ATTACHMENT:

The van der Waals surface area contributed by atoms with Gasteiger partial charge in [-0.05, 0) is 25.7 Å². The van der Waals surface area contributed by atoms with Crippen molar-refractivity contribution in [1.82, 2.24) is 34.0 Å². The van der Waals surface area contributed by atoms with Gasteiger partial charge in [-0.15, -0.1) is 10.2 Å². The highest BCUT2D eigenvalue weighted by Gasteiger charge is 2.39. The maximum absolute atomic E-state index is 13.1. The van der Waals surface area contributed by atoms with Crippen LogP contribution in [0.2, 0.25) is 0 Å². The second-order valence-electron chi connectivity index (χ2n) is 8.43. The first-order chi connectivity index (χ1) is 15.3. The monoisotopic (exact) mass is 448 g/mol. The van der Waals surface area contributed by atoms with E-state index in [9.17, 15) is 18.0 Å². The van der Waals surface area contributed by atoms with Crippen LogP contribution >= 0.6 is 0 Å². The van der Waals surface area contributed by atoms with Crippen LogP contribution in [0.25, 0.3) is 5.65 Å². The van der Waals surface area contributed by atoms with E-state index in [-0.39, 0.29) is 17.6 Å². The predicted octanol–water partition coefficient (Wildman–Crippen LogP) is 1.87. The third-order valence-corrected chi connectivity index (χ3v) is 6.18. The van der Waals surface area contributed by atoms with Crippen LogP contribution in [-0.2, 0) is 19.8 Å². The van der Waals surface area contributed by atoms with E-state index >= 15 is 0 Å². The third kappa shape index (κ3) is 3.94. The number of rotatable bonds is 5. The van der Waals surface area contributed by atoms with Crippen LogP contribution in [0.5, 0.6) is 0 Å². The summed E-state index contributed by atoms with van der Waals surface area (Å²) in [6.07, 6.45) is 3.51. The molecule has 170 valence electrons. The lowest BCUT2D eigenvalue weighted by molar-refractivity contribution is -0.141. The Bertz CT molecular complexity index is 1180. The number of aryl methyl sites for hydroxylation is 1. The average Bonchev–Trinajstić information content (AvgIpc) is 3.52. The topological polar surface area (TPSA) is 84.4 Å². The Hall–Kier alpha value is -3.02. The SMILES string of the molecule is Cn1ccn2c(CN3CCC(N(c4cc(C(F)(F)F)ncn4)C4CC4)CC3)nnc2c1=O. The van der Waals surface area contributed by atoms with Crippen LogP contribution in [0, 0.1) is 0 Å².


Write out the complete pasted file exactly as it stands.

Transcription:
The van der Waals surface area contributed by atoms with Gasteiger partial charge in [-0.05, 0) is 25.7 Å². The van der Waals surface area contributed by atoms with Crippen molar-refractivity contribution in [1.82, 2.24) is 34.0 Å². The van der Waals surface area contributed by atoms with Gasteiger partial charge in [-0.15, -0.1) is 10.2 Å². The highest BCUT2D eigenvalue weighted by Gasteiger charge is 2.39. The maximum absolute atomic E-state index is 13.1. The van der Waals surface area contributed by atoms with Crippen LogP contribution in [0.2, 0.25) is 0 Å². The second-order valence-electron chi connectivity index (χ2n) is 8.43. The first-order chi connectivity index (χ1) is 15.3. The monoisotopic (exact) mass is 448 g/mol. The van der Waals surface area contributed by atoms with E-state index in [9.17, 15) is 18.0 Å². The van der Waals surface area contributed by atoms with Crippen LogP contribution >= 0.6 is 0 Å². The van der Waals surface area contributed by atoms with Crippen LogP contribution in [0.25, 0.3) is 5.65 Å². The van der Waals surface area contributed by atoms with E-state index in [-0.39, 0.29) is 17.6 Å². The predicted octanol–water partition coefficient (Wildman–Crippen LogP) is 1.87. The third-order valence-corrected chi connectivity index (χ3v) is 6.18. The van der Waals surface area contributed by atoms with Crippen LogP contribution in [-0.2, 0) is 19.8 Å². The van der Waals surface area contributed by atoms with E-state index >= 15 is 0 Å². The third kappa shape index (κ3) is 3.94. The number of rotatable bonds is 5. The van der Waals surface area contributed by atoms with Crippen LogP contribution in [0.5, 0.6) is 0 Å². The summed E-state index contributed by atoms with van der Waals surface area (Å²) in [6.07, 6.45) is 3.51. The molecule has 170 valence electrons. The lowest BCUT2D eigenvalue weighted by molar-refractivity contribution is -0.141. The Bertz CT molecular complexity index is 1180. The number of aryl methyl sites for hydroxylation is 1. The average Bonchev–Trinajstić information content (AvgIpc) is 3.52. The topological polar surface area (TPSA) is 84.4 Å². The Hall–Kier alpha value is -3.02. The SMILES string of the molecule is Cn1ccn2c(CN3CCC(N(c4cc(C(F)(F)F)ncn4)C4CC4)CC3)nnc2c1=O. The van der Waals surface area contributed by atoms with Crippen LogP contribution in [0, 0.1) is 0 Å².